Childless employees of tech companies have been demanding that they be given the same benefits extended to parents during the pandemic.
Workers at Facebook, Twitter and Salesforce have all complained about discrimination, The New York Times reported on Saturday.
In March, Facebook offered up to 10 weeks of paid time off for employees if they had to care for a child whose school or day care facility had closed, or for an older relative whose nursing home was not open.
Google, Twiiter, Microsoft and many of tech firms extended similar paid leave to employees dealing with children at home or a sick relative.
But many employees complained that they were not receiving the same treatment simply because they had chosen not to have children. One Facebook staff member called the policies 'unfair', while at Twitter an employee accused a coworker and parent of not pulling their weight on an internal forum.
Parents have hit back, however.
'The time off that parents are getting isn't a vacation,' one pointed out.
Tech companies have been among the most generous to parents - sparking a backlash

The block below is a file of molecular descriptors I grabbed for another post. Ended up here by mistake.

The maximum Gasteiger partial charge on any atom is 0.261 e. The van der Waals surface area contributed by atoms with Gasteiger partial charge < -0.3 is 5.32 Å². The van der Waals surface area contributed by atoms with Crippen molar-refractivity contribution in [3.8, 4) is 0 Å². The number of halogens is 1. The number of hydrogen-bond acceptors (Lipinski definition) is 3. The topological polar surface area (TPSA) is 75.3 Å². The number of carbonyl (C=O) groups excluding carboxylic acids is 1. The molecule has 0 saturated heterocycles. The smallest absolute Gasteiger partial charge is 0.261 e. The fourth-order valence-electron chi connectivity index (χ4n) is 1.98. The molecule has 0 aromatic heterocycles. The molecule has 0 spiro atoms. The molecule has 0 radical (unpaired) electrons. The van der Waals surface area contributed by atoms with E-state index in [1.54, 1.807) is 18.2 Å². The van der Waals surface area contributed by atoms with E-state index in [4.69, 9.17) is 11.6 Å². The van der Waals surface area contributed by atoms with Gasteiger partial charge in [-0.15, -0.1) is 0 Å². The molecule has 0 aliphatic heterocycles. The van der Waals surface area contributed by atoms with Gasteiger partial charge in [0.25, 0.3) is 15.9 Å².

Facebook offered 10 weeks of paid time off for employees whose child couldn't attend school
Tech firms were among the first to pivot to working from home, and among the first to roll out policies to help working parents.
Mark Zuckerberg, Facebook's chief executive and a father of two, announced that the company would not be conducting its usual employee assessments for the first half of 2020 because there was 'so much change in our lives and our work.'
Every Facebook employee would receive bonus amounts usually reserved for very good performance scores.
That angered some employees without children, who felt that if they worked more they should be paid more.
On August 20 Sheryl Sandberg, Facebook's chief operating officer, hosted a videoconference for the entire staff, and more than 2,000 employees voted to ask her what more Facebook could do to support those without children, since its other policies had benefited parents.
Sheryl Sandberg, Facebook's chief operating officer, said the policies benefit all staff
Online, the Times article sparked fierce debate, with parents saying it was not a vacation
The question elicited fierce debate on the message board beneath the videoconference screen.
One employee said it was 'unfair' that non-parents could not take the additional 10 weeks off, and another said it was 'easy breezy' for parents to be granted leave, but hard for all others.
A parent hit back, saying the question to Sandberg was 'harmful'.
Another parent wrote, in screenshots seen by The New York Times: 'Please don't make me and other parents at Facebook the outlet for your understandable frustration, exhaustion and anger in response to the hardships you're experiencing due to Covid-19.'
Sandberg said she 'disagreed with the premise of the question' - denying that the 10 weeks additional leave and freeze on performance ratings were primarily benefiting